How do I know that I have got knotweed on my property?
The quickest way would be to email a photo to firstname.lastname@example.org , send a photograph and we will email you back, with the answer.
Can I treat Japanese knotweed myself?
It is not uncommon for people to undertake Japanese knotweed removal & treatment without the assistance of a professional company. However, you will not be able to buy industrial strength herbicides or chemicals that are available to a licensed company and using ‘off the shelf’ inferior products can actually do more damage than good. Using off the shelf herbicides can appear to have good results but in most cases the plant grows back the following season much stronger, unless the right products/techniques are used this also makes the plant more difficult to remove by a professional company at a later date.
Duty of care
The landowner has a duty of care to stop it spreading to your property. However, resorting to law is often counter productive in our experience. Best to have a friendly word, pointing out the obvious advantages of having it dealt with. Give them our number and we can advise.
How can I control the spread of the seeds from Japanese knotweed?
There are no seeds on Japanese knotweed in this country, the plant is spread during ground disturbance and fly tipping.
What are the laws regarding Japanese Knotweed?
The laws and legislation regarding Japanese Knotweed differ depending on which part of the UK you are in. The Wildlife and Countryside Act 1981 refers to England, Wales and Northern Ireland whereas Scotland is covered under the Wildlife and Natural Environment (Scotland) Act 2011.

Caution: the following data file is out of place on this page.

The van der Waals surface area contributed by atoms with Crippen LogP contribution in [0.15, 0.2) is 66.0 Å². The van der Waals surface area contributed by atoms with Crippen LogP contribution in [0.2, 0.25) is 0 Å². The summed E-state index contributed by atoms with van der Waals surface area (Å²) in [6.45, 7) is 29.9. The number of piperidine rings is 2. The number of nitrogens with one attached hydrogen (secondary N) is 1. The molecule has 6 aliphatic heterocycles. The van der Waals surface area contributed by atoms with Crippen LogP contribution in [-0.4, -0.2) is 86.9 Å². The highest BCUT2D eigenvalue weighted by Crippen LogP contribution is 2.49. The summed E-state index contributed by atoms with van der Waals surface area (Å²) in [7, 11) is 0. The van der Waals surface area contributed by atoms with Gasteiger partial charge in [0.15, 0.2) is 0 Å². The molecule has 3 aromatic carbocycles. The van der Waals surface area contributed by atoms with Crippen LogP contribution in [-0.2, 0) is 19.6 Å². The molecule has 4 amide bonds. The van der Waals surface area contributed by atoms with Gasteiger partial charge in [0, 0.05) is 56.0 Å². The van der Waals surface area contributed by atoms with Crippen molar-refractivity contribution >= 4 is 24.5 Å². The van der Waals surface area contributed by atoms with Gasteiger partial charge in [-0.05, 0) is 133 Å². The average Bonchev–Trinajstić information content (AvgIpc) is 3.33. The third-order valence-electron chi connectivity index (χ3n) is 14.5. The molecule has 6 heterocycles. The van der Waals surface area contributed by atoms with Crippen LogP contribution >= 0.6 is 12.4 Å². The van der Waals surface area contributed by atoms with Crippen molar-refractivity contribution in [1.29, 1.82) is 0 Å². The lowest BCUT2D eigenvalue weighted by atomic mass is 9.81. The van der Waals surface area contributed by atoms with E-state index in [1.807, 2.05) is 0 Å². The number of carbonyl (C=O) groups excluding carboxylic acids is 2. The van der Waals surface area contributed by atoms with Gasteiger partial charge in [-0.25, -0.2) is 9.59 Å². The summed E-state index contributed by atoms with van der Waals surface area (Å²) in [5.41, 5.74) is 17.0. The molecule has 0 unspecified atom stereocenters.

Although it is not against the law to have Japanese Knotweed on your land, the law states that it is an offence to cause it to spread. Due to the destructive nature of the invasive weed, if Japanese Knotweed spreads encroaches onto your neighbour’s land you can face a conviction, a fine of up to £5,000 and / or six months in prison.
In relation to the disposal of Japanese Knotweed, legislation states that Japanese Knotweed is classed as controlled waste and if not disposed of correctly may lead to prosecution under section 34 of the Environmental Protection Act (EPA) 1990. It must be taken to a licensed landfill site and if you are transporting Japanese Knotweed waste you need a Waste Carrier’s license. Failure to show the license can result in a Fixed Penalty Notice of £300.
Are the chemicals you use safe for pets?
Yes both to humans and pets, although some are prohibited in certain situations and would only be used under the correct circumstances. This is why a site visit is essential.
What is the cost of treating knotweed?
Each site is unique but we will give you a fixed cost quote within a day of the site visit. We have yet to be beaten off any of our reputable competitors.
Can I spread the cost of works?
Yes we offer stage payments. We also have credit/debit card facilities.